Counter-extremism: Jewish community experiences in drawing the line

Whatever you think of Prevent, the problem it attempts to tackle is too serious to be a partisan issue

 

There are very strong differences of opinion as to where the government ought to draw the line in defining non-violent extremism. From a Jewish communal perspective, the deadly reality of Jihadist antisemitism and terrorism brings a clarity that others, trapped in left-wing and right-wing boxes, might do well to contemplate.

Jews have long felt that antisemitism will, sooner or later, strike out beyond Jews: that it is a precursor, a warning sign, of dangers to all of society.

For example, in 2002, Al Qaeda murdered 21 people, including 14 German tourists and four French tourists, in a truck bombing at the famed El Ghriba synagogue in Djerba, Tunisia.

Thirteen years later, Islamic State murdered 38 tourists (30 of them British) in shootings on a beach in Sousse, Tunisia.

Now, British Islamists at CAGE (formerly funded by those well meaning people at the Rowntree Trust), are using the beach murders to argue that Britain should utilise “Islamic clerics traditionally associated with Al Qaeda” in the fight against Islamic State. What do they propose? Telling the terrorists to go back to killing tourists at an ancient synagogue, rather than on a beach?

It is like using Myra Hindley to tell Rosemary West where she went wrong, and takes to a new extreme the logic that some Islamists and leftists pushed in the 2000s, promoting groups such as the Muslim Brotherhood (and by extension Hamas) as a bulwark against Al Qaeda.

There are many who claim that the Jihadist problem is so extensive, that we must now engage in a battle of ideas, not dissimilar to that of the Cold War.

Within this battle of ideas context, it is actively self-defeating to concede power to Islamists who may not be quite as deranged as the next group in the spectrum, but still divide the world between that which is Muslim and that which is not; push the idea that there is an existential battle from which Muslims will emerge triumphant over Jews and the corrupting anti-Islamic influence of the West; selectively praise terrorism against civilians and call for British Muslims to support or participate; believe that in an ideal world, homosexuals should be killed; believe that in an ideal world, apostates (those who leave Islam) should be killed; and believe that women should be neither seen nor heard.

Now, the government’s toughening of language and action against non-violent extremism is added to the picture. It is, in many ways, a direct rejection of the appeasement policies of the 1990s, when Jihadists were given pretty much free rein to recruit and propagate, in return for tacit agreement that there would be no violence in the UK. We can see where this ended up after 9/11, the Iraq War and all that followed. Insulating the local from the global was never going to be possible.

Whatever your opinion of Prevent, the issue it attempts to tackle is now surely too serious to be reflexively understood within party political boundaries. To put it simply, two wrongs do not make a right. Just because you opposed the Iraq War and blame it for where we are today, that is still no reason to absent yourself from the battle of ideas and values that we all now find ourselves in.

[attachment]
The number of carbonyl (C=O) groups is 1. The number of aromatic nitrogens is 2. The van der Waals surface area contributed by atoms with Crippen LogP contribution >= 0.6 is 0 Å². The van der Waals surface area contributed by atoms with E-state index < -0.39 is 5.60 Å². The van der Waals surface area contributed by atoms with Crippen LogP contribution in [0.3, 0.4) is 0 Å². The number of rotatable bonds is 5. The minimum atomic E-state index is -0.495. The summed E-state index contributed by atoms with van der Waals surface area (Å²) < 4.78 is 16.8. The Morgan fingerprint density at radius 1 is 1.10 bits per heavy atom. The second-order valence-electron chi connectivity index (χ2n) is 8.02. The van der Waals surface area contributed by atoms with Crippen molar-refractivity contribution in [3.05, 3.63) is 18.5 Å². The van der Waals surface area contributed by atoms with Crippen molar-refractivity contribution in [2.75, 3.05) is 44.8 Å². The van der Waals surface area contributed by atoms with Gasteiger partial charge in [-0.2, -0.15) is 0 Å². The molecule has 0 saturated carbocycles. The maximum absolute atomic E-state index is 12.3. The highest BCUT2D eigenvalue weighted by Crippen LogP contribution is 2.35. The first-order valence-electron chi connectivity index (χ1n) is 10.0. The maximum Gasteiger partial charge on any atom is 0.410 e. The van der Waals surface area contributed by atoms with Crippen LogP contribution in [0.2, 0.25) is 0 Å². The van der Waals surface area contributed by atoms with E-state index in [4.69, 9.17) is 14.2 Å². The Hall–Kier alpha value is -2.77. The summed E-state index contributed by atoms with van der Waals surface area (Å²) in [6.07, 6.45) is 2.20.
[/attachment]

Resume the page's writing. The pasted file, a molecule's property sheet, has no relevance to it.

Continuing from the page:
Furthermore, it is all very well to denounce Prevent because you believe it to be counter-productive, or fear it undermines the values it seeks to protect: but none of that legitimises falsely portraying Prevent as a deliberate attempt by government to create a racist anti-Muslim hysteria. Those groups and commentators who claim Prevent is a mechanism for suppressing Islam or for persecuting ordinary Muslims are, it could be argued, doing the jihadist recruiters’ work for them.

From a Jewish perspective, it is curious to see how those who are so passionate about hating Israel whilst denying any antisemitic aspect, are also amongst the quickest to ascribe catch all anti-Muslim reasons to government counter-terrorism initiatives.

In the gathering furore over Prevent, there is also a strong echo of the argument between Mayor Ken Livingstone and London’s Jews, over his deferential hosting of senior Muslim Brotherhood theologian Sheikh Yusuf Qaradawi, who backed Hamas whilst opposing Al Qaeda.

The Qaradawi row of 2004 is a striking example of how in the 2000s, such set piece arguments immediately became a left versus right dynamic, with newspapers such as the Guardian and the Sun instinctively taking opposing sides; and human rights organisations failing to contemplate the ideological content, depth and impact of Islamist leaders and groups. Qaradawi’s own antisemitism was fiercely denied, meaning that the right of Jews to even express concern was also brought into serious question.

For Jews, this epitomised how our concerns about Islamist extremism and antisemitism have been instinctively dismissed in far too many ostensibly decent left-wing spaces. It has been as if Jewish concerns and Jewish complainants are instinctively regarded as somehow covering up for Israel; and also as being part of some ill-defined right-wing anti-Muslim agenda here at home.

These overlapping assumptions are now increasingly coalescing into scurrilous allegations that ‘Zionists’ are somehow responsible for ‘Islamophobia’.

Let us be clear, therefore, that Jihadi terrorism and the excuses made for it, are more than sufficient as motors for anti-Muslim hatred in Britain today. Pushing Hamas at the expense of Al Qaeda, or pushing Al Qaeda at the expense of Islamic State, will only serve the interests of those who seek more division within our British society.

Mark Gardner is the director of communications at Community Security Trust (CST)

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